With any game, the skill of your Gamesmaster goes a long way towards your experience while playing. This is especially true in rooms where your GM is an active part of your game as a live actor, and even more so when they become an integral part of your team as your eyes, ears and hands in a virtual escape experience. Operation X-13 utilised two GMs: Wanye, behind the scenes, removing things from the inventory as needed, and presumably for any emergency technical support, should it be necessary, and our “Recruit.” I never did manage to catch the name of our Recruit, but he was certainly the star of the show.
In the guise of a brand new recruit, straight out of Spy School, the Recruit skillfully walked the line between allowing us to direct him at what to look at, and subtly guiding us towards things we had perhaps not yet investigated yet, or had forgotten about. Had we ever needed a clue with a puzzle, I have no doubt that we could have asked his opinion on what something might be needed for and we would have received a helpful, in character nudge back on track.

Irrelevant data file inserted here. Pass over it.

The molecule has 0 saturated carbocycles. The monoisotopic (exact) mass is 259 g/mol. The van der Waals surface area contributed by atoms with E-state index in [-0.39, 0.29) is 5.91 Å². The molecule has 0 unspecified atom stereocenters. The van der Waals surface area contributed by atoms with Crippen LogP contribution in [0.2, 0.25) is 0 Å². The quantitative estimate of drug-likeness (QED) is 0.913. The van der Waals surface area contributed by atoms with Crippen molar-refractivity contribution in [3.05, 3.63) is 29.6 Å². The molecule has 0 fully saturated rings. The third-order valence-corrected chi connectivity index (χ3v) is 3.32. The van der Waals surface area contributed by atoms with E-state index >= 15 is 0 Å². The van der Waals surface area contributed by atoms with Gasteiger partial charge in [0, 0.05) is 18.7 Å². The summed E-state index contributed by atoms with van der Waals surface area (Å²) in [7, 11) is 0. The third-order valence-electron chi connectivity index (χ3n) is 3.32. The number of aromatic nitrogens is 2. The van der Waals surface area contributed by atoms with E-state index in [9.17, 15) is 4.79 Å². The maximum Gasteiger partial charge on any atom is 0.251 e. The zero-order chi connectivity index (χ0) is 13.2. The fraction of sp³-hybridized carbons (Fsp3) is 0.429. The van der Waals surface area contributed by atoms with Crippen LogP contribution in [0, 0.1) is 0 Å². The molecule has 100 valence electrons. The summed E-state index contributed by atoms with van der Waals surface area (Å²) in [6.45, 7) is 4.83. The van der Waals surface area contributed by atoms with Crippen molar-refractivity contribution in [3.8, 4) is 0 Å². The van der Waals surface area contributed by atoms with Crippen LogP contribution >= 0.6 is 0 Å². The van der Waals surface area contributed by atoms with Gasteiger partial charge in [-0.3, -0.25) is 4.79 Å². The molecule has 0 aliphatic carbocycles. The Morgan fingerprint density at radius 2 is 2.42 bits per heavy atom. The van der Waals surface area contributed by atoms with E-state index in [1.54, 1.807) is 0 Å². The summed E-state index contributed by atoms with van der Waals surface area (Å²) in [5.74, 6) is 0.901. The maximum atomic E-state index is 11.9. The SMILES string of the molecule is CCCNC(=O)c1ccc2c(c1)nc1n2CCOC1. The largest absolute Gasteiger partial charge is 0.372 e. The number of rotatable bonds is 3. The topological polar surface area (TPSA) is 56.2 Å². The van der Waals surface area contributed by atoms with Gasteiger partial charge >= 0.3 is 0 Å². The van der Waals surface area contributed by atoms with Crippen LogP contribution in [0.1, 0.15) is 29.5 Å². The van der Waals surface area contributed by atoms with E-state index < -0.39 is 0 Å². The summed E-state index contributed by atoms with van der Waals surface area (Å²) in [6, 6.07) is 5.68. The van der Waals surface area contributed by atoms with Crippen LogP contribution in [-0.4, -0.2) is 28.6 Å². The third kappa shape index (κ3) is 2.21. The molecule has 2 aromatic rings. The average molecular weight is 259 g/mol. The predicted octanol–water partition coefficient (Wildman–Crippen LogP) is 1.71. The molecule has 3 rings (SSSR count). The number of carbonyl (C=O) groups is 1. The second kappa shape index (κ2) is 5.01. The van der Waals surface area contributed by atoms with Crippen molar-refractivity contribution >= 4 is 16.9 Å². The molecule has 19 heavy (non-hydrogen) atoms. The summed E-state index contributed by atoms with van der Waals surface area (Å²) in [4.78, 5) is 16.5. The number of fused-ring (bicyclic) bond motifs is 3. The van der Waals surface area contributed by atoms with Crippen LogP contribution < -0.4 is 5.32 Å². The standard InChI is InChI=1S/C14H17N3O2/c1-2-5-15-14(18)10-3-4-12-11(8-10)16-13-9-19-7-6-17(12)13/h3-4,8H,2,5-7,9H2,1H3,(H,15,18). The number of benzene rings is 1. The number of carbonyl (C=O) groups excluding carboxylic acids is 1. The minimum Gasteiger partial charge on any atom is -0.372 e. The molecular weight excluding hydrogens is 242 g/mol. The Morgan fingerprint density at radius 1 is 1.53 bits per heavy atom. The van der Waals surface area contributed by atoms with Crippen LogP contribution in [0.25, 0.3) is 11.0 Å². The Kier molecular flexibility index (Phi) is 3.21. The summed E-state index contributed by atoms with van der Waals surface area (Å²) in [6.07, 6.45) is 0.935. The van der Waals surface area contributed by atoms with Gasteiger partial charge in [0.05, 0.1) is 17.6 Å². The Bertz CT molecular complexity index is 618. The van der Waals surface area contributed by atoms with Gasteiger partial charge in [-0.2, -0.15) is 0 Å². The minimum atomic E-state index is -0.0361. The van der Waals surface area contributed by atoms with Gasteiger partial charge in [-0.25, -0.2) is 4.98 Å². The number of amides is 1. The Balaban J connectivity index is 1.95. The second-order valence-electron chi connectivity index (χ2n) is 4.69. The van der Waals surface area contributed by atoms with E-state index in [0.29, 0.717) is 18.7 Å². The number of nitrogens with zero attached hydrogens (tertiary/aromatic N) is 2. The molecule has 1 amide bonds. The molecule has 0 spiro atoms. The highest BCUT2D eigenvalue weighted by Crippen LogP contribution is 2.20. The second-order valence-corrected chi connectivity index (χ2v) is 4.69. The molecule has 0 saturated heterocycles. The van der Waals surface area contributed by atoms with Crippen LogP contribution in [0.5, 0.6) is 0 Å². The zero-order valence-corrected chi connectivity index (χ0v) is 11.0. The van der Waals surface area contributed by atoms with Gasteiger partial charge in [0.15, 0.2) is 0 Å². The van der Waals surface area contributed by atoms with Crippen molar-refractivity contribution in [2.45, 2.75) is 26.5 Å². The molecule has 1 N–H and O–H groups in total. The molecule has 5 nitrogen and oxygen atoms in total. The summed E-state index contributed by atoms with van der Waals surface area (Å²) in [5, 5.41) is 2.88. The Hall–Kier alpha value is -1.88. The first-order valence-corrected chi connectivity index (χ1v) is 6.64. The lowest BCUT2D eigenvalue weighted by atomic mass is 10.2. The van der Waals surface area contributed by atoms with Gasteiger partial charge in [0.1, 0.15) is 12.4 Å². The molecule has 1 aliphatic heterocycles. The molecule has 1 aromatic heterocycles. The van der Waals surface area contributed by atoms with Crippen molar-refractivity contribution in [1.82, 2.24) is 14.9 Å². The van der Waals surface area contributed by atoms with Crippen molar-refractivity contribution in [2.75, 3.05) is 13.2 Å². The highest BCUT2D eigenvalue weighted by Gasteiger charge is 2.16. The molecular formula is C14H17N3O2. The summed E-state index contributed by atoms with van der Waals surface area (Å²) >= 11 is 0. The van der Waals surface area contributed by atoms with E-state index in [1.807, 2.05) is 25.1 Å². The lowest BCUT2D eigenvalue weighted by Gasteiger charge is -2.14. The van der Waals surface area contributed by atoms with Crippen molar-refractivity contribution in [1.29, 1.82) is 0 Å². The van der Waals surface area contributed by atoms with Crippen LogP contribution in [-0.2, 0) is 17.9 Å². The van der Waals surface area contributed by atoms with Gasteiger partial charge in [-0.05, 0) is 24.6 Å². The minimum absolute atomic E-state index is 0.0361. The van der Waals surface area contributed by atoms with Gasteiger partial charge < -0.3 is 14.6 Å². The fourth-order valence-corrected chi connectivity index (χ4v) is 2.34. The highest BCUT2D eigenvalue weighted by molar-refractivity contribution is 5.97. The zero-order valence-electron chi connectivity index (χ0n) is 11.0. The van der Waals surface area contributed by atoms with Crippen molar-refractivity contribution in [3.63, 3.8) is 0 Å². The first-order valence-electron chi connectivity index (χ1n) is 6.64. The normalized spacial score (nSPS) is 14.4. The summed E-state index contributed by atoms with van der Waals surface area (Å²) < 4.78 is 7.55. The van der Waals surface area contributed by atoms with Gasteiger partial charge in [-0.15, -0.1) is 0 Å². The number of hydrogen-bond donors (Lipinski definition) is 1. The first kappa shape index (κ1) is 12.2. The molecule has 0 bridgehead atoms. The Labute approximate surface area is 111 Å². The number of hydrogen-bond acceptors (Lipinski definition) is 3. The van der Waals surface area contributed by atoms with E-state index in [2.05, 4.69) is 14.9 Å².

As with anything, you get out of it what you put into it, and with a Recruit that never broke character, even when asked to do some of the silliest things imaginable, Operation X-13 swiftly became one of the best hours I’ve spent on the internet.
Trapped! Escaped Rooms have locations in Nevada and California, and have been told they are able to reopen to the public following the Coronavirus Lockdown. Don’t despair – they are still taking virtual bookings for Operation X-13, and if you’re looking for a great room to play from the comfort of your own home, we have to agree with the recommendation we received: This game is definitely one of the best we’ve played.
GOOD TO KNOW
- Number of connections: No Limit (Recommended Max. 6)
- Price: $59 for two connections, $15 for each additional
- Devices: Desktop/Laptop for best experience. Secondary device/split screen may be useful for inventory
- Platform: Zoom
- Inventory: Yes
- 360º View: Yes
- Time Zone: PST/PDT
|Value for Money|
Team: 4 players
Time Taken: 52:00 (approx)